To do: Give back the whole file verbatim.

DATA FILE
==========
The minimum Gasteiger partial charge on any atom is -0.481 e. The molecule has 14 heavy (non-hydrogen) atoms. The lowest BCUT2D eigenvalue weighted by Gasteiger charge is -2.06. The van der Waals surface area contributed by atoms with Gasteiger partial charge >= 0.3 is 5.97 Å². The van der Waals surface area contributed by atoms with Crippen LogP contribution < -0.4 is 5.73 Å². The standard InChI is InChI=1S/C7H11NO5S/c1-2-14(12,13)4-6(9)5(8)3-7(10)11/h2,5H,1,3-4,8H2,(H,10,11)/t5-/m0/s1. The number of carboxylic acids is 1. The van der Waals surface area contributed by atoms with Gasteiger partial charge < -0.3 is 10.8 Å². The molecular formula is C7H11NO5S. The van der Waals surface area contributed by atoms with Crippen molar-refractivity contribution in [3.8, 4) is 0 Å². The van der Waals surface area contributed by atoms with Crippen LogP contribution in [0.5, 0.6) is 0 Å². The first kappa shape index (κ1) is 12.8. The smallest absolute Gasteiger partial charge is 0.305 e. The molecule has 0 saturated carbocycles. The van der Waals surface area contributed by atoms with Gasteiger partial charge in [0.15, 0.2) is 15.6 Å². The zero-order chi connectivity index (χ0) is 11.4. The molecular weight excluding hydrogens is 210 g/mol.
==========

The minimum Gasteiger partial charge on any atom is -0.481 e. The molecule has 14 heavy (non-hydrogen) atoms. The lowest BCUT2D eigenvalue weighted by Gasteiger charge is -2.06. The van der Waals surface area contributed by atoms with Gasteiger partial charge >= 0.3 is 5.97 Å². The van der Waals surface area contributed by atoms with Crippen LogP contribution < -0.4 is 5.73 Å². The standard InChI is InChI=1S/C7H11NO5S/c1-2-14(12,13)4-6(9)5(8)3-7(10)11/h2,5H,1,3-4,8H2,(H,10,11)/t5-/m0/s1. The number of carboxylic acids is 1. The van der Waals surface area contributed by atoms with Gasteiger partial charge < -0.3 is 10.8 Å². The molecular formula is C7H11NO5S. The van der Waals surface area contributed by atoms with Crippen molar-refractivity contribution in [3.8, 4) is 0 Å². The van der Waals surface area contributed by atoms with Crippen LogP contribution in [0.5, 0.6) is 0 Å². The first kappa shape index (κ1) is 12.8. The smallest absolute Gasteiger partial charge is 0.305 e. The molecule has 0 saturated carbocycles. The van der Waals surface area contributed by atoms with Gasteiger partial charge in [0.15, 0.2) is 15.6 Å². The zero-order chi connectivity index (χ0) is 11.4. The molecular weight excluding hydrogens is 210 g/mol.